William Alfred Harrison

Date of birth: 1893
Place of birth: Brockenhurst
Regiment: Hampshire
Battalion: 2nd
Rank / Service No: Private, 3999
Died: 5th July 1916, aged 22 years
Buried: Knightsbridge Cemetery, Mesnil-Martinsart, France (D.44)

 

William was the second of 8 known siblings born to William and Annie Harrison (nee Chamberlain), who married in Lymington in 1888.

The couple had 10 children, so it must be assumed that two died in infancy.

 

There is no proof that William had anything to do with Southampton; official records have him as living at 27 Heysham Road, Shirley at some point.

 

Both parents were born in Brockenhurst, William in 1862 and Annie in 1871.

William died in the village in 1918, and Annie died in the New Forest in 1933.

 

Siblings 

Emily Annie b. 1892 Brockenhurst   d. 31 May 1966 Auckland   Married Gifford Gladstone Bowern in Southampton in 1917. The couple left Plymouth on 14 July 1919, bound for New Zealand. Gifford died in Auckland on 9 June 1962.

William Alfred 

Eva Edith   b. 1896 Brockenhurst   d. 1974 Southampton   Married Colin L. Cargill in Lymington in 1917.

James Henry   b. 1899 Brockenhurst   d. 1973 New Forest

Frank   b. 1902 Brockenhurst   d. 1912 Brockenhurst

Louisa RHODA Daisy   b. 1904 Brockenhurst   d. 1977 Bishop’s Waltham   Married Francis W. Bailey in Lymington in 1935.

Leonard ARTHUR   b. 1906 Brockenhurst   d. 1992 Bishop’s Waltham   Married Edith D. Pink in Gosport in 1950.

Bertram Stanley   b. 1909 Brockenhurst   d. 1977 New Forest  Married Dorothy M. Brown in Lymington in 1929.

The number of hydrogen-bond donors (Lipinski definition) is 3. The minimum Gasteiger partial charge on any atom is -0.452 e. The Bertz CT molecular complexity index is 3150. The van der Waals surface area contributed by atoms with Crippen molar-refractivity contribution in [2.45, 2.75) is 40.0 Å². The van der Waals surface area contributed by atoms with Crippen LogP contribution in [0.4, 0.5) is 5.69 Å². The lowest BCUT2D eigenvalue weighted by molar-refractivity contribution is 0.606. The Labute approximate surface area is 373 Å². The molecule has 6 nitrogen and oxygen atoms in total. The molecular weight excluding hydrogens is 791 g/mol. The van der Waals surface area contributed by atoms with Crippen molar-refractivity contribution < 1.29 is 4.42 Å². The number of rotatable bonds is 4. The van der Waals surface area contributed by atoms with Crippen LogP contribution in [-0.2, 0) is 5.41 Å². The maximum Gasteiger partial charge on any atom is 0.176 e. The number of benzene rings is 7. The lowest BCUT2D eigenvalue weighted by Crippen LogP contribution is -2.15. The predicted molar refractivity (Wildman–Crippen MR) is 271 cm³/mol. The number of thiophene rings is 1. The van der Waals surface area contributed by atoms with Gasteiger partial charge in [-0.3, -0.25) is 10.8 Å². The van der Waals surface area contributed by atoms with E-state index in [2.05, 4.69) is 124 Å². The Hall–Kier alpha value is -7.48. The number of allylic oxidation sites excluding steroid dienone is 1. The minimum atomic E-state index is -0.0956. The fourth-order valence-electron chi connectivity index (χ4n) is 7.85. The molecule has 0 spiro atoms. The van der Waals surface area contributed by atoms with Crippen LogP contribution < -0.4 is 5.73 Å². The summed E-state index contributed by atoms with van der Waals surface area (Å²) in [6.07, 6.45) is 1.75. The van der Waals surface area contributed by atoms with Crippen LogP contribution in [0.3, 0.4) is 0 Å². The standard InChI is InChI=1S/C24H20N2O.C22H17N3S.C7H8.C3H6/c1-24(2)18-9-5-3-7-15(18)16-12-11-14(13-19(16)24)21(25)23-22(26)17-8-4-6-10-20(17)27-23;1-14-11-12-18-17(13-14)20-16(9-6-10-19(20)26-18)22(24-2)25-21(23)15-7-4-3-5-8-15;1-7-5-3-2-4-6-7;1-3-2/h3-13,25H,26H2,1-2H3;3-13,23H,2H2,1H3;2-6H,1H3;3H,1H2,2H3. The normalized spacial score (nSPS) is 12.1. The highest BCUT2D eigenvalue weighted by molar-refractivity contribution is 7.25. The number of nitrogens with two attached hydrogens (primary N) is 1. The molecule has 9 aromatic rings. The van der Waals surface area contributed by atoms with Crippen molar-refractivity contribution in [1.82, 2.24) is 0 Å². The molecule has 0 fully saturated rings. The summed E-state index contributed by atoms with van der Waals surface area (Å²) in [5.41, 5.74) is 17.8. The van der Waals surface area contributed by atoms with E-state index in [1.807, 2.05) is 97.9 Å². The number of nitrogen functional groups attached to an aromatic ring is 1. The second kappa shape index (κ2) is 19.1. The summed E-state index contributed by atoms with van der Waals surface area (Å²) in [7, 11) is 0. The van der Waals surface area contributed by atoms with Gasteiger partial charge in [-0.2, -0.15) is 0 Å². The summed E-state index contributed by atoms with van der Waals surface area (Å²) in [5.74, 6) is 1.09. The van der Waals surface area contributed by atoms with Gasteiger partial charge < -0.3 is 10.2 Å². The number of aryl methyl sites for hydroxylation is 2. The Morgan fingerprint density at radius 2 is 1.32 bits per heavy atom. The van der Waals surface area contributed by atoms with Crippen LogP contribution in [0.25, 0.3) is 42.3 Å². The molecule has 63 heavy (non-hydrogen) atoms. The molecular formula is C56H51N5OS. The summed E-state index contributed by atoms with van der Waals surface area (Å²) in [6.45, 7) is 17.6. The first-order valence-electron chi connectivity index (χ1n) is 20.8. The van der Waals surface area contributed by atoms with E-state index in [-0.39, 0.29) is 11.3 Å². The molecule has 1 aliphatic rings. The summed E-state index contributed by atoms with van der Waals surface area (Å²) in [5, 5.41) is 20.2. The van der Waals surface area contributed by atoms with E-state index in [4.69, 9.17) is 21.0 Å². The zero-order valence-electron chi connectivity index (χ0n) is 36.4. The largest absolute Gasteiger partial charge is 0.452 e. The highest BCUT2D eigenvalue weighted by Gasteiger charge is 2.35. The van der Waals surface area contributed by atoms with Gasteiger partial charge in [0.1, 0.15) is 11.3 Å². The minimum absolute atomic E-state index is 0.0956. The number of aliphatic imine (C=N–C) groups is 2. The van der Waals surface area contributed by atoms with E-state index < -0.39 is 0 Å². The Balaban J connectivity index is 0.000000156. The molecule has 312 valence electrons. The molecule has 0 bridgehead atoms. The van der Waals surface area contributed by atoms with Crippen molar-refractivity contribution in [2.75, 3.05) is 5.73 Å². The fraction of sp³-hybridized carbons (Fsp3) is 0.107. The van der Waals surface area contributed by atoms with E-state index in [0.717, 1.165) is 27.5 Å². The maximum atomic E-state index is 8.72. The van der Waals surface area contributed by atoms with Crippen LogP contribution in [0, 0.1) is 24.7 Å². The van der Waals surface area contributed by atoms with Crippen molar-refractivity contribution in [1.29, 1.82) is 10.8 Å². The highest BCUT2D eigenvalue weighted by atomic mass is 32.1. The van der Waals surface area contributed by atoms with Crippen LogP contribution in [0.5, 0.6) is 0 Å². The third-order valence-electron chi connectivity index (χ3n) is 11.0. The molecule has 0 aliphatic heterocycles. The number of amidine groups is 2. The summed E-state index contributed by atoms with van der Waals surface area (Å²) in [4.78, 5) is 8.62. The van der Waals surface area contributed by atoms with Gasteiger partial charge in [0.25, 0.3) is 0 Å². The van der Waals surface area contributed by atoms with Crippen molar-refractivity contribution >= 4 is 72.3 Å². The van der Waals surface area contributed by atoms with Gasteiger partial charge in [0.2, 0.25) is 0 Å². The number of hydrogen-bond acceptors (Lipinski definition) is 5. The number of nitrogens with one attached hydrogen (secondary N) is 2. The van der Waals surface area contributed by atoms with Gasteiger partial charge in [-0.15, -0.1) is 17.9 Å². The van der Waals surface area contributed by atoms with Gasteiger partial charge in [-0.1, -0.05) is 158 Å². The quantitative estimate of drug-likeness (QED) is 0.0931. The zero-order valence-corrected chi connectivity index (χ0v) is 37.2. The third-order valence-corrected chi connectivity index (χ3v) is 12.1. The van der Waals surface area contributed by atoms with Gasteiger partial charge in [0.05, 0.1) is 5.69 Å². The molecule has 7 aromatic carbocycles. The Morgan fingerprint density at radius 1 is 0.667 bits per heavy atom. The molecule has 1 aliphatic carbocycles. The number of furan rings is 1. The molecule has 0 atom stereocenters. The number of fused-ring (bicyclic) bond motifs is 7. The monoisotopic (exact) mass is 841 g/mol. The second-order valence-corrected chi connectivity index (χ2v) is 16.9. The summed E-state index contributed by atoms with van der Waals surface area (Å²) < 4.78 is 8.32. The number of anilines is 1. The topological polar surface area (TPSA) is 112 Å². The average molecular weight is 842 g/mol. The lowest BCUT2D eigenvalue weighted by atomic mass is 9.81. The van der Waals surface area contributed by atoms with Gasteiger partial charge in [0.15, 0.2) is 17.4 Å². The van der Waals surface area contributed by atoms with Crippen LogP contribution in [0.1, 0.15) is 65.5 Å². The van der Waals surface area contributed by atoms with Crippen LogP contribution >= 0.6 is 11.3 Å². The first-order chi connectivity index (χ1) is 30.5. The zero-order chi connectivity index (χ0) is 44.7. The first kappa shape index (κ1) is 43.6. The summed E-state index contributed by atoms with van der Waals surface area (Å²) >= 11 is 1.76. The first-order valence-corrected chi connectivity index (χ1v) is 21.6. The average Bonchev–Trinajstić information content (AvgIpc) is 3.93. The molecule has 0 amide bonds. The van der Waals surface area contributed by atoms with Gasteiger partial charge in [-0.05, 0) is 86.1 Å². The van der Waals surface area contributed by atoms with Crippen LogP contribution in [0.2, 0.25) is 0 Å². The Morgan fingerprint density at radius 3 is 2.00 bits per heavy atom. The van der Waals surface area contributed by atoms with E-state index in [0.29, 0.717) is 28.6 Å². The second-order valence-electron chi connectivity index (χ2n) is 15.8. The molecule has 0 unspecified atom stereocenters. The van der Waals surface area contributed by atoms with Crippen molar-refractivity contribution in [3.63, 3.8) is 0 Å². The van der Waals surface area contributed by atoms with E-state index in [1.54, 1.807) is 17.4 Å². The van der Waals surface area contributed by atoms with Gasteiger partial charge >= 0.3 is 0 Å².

William’s unit was mobilised in August 1914 and was sent to France as part of the British Expeditionary Force.

He would have taken part in the Battle of and the Retreat from Mons, and the Battles of the Marne and the Aisne.

 

William lost his life on the fifth day of the Battle of Albert (1-13July 1916); it is the official name for the British efforts in the first two weeks of the First Battle of the Somme.

 

A generally chaotic 2 weeks, with huge Commonwealth losses and seen overall as a military disaster.

 

The cemetery, named after a communication trench, was begun at the outset of the Battle of the Somme in 1916.

 

It was used by units fighting on that front until the German withdrawal in February 1917 and again from the end of March to July 1918, when the German advance brought the front back to the Ancre.

 

More graves were brought in after the Armistice from isolated plots around Mesnil.

 

The cemetery now holds 548 Commonwealth WW1 burials.

 

 

 

 

Researcher: Mark Heritage
Published: 6th September 2016
Updated:

 

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